Before darkness came to Le Mans, Louis Klemantaski often went out to the slow Mulsanne Corner at the end of the straight and climbed up on the earth bank at the apex to capture the leading cars as they swept round. Here early Saturday evening on June 22, 1957 is Les Leston, best known for his race clothing business in London, at the wheel of an Aston Martin DBR1/300 that the shared with Roy Salvadori. Klemantaski’s shadow is clearly visible. During the night Salvadori and Leston experienced the almost standard Aston failure – the gearbox – hardly a great advertisement for Aston Martin owner David Brown’s gear systems business.
Astons had entered three works cars for the 1957 Le Mans race, two of the three liter DBR1/300s, and a new DBR2 based on an old Lagonda chassis with the larger and more modern 3.7 liter motor from the DB4. The other DBR1/300 was given to Tony Brooks and Noel Cunningham-Reid, who ran as high as second overall, while the DBR2 was entrusted to the Whitehead brothers, Graham and Peter. Astons was also the entrant for an older DB3S for the French amateurs Jean Kerguen and Jean-Paul Colas. The DBR2 proved quite fast in practice, but its engine was hobbled in the race by a jury-rigged fuel system. However, these three works entries all fell by the wayside and all experienced gearbox failures. Tony Brooks had a big accident due to his, ending up under his car on top of the Tertre Rouge sandbank, from which he was lucky to escape without very serious injuries. The privately run DB3S would reach the finish, down in 11th place overall. Jaguar D-Types took the first four places.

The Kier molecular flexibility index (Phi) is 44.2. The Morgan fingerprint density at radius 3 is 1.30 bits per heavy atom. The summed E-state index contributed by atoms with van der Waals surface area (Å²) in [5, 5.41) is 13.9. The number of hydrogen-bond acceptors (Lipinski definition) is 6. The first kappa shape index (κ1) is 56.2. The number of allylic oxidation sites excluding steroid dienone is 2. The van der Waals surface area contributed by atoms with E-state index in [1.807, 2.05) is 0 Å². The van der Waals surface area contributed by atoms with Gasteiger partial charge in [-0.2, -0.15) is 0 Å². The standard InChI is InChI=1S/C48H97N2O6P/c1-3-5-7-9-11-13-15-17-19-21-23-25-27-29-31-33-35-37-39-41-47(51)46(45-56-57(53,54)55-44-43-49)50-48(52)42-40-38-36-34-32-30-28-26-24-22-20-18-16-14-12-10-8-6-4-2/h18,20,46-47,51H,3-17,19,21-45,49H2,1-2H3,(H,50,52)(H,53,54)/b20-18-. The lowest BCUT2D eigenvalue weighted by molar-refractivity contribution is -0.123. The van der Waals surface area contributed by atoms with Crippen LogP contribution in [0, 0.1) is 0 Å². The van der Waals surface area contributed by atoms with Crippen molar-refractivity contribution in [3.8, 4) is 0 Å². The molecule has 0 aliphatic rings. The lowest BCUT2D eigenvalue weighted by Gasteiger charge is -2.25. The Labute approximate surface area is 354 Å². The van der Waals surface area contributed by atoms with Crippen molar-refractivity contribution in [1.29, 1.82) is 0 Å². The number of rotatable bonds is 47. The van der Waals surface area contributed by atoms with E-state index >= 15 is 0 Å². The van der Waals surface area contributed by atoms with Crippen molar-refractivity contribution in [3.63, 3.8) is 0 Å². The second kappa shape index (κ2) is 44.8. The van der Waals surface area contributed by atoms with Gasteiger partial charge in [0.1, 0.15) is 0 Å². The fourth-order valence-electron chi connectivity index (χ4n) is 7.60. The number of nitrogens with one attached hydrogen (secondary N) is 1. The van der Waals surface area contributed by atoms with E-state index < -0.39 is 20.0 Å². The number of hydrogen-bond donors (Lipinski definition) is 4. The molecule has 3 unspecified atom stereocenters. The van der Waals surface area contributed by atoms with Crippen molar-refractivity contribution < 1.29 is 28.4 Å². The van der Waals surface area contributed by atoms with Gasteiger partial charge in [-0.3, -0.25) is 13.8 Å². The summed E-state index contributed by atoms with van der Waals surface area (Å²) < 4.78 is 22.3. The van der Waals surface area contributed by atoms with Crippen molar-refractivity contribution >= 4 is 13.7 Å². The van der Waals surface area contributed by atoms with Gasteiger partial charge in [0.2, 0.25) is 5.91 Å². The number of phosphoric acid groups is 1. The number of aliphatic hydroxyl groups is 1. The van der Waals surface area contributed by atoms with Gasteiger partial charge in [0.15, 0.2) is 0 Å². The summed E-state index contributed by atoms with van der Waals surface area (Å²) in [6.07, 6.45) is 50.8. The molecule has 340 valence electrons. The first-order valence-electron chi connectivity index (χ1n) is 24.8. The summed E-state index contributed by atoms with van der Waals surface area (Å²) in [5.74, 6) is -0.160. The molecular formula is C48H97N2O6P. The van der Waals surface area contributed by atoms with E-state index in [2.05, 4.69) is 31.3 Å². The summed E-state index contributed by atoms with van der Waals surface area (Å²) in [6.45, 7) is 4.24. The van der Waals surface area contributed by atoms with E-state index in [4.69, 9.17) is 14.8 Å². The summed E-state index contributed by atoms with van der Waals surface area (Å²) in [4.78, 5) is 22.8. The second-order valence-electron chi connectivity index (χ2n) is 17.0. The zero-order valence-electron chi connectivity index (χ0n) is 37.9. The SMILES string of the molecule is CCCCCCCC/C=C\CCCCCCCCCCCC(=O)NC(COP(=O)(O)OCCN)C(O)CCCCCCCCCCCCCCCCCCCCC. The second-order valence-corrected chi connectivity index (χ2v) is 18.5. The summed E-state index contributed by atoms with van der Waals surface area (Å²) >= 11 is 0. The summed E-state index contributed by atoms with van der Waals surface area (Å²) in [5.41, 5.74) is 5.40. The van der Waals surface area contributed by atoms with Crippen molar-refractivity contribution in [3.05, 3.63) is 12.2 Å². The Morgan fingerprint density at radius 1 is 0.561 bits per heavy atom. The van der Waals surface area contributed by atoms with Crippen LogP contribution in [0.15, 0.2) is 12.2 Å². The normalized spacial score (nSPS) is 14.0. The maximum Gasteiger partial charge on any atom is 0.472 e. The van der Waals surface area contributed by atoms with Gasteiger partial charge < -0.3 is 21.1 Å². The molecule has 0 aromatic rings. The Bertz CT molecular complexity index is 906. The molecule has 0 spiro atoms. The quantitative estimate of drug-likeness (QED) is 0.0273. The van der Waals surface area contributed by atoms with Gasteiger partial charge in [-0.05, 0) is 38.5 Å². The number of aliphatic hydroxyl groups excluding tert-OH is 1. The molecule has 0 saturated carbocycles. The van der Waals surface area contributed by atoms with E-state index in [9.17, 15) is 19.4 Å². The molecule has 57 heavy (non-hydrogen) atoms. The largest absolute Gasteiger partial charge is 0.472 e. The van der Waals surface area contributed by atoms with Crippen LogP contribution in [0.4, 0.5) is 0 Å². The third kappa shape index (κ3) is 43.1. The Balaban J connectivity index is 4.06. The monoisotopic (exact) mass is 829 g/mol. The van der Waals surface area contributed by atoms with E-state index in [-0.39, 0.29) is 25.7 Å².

From this nadir at Le Mans, Aston Martin would do better and better with the DBR1/300, achieving what they celebrated as “The Final Victory” at Le Mans two years later.
Photo by Louis Klemantaski ©The Klemantaski Collection – http://www.klemcoll.com
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